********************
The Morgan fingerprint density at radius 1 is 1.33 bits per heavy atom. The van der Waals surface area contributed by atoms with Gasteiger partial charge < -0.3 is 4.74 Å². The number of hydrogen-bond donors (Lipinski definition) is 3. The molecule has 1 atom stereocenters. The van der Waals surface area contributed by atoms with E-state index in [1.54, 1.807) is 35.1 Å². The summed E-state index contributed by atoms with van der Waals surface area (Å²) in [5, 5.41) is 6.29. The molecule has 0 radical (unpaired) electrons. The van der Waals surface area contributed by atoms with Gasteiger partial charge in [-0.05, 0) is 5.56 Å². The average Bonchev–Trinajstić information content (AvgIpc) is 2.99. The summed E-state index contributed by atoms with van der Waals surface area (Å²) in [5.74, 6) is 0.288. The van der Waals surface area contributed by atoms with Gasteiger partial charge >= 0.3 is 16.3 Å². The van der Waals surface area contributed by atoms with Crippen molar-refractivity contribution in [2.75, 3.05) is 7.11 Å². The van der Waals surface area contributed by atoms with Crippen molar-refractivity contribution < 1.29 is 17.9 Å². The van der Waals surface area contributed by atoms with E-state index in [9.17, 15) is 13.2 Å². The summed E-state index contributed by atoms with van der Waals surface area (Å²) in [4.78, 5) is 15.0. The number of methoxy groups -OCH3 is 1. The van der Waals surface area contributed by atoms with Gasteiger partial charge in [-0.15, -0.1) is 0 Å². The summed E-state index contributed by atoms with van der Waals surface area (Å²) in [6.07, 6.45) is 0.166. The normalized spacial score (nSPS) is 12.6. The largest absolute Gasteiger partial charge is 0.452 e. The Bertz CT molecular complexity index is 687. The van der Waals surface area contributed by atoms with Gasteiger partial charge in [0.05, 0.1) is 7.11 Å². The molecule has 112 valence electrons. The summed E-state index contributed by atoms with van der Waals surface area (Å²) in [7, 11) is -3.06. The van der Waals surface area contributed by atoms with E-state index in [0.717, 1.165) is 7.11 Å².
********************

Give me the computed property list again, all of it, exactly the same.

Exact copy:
The Morgan fingerprint density at radius 1 is 1.33 bits per heavy atom. The van der Waals surface area contributed by atoms with Gasteiger partial charge < -0.3 is 4.74 Å². The number of hydrogen-bond donors (Lipinski definition) is 3. The molecule has 1 atom stereocenters. The van der Waals surface area contributed by atoms with E-state index in [1.54, 1.807) is 35.1 Å². The summed E-state index contributed by atoms with van der Waals surface area (Å²) in [5, 5.41) is 6.29. The molecule has 0 radical (unpaired) electrons. The van der Waals surface area contributed by atoms with Gasteiger partial charge in [-0.05, 0) is 5.56 Å². The average Bonchev–Trinajstić information content (AvgIpc) is 2.99. The summed E-state index contributed by atoms with van der Waals surface area (Å²) in [5.74, 6) is 0.288. The van der Waals surface area contributed by atoms with Gasteiger partial charge >= 0.3 is 16.3 Å². The van der Waals surface area contributed by atoms with Crippen molar-refractivity contribution in [2.75, 3.05) is 7.11 Å². The van der Waals surface area contributed by atoms with Crippen molar-refractivity contribution < 1.29 is 17.9 Å². The van der Waals surface area contributed by atoms with E-state index in [9.17, 15) is 13.2 Å². The summed E-state index contributed by atoms with van der Waals surface area (Å²) in [4.78, 5) is 15.0. The number of methoxy groups -OCH3 is 1. The van der Waals surface area contributed by atoms with Gasteiger partial charge in [-0.15, -0.1) is 0 Å². The summed E-state index contributed by atoms with van der Waals surface area (Å²) in [6.07, 6.45) is 0.166. The normalized spacial score (nSPS) is 12.6. The largest absolute Gasteiger partial charge is 0.452 e. The Bertz CT molecular complexity index is 687. The van der Waals surface area contributed by atoms with Gasteiger partial charge in [0.05, 0.1) is 7.11 Å². The molecule has 112 valence electrons. The summed E-state index contributed by atoms with van der Waals surface area (Å²) in [7, 11) is -3.06. The van der Waals surface area contributed by atoms with E-state index in [0.717, 1.165) is 7.11 Å².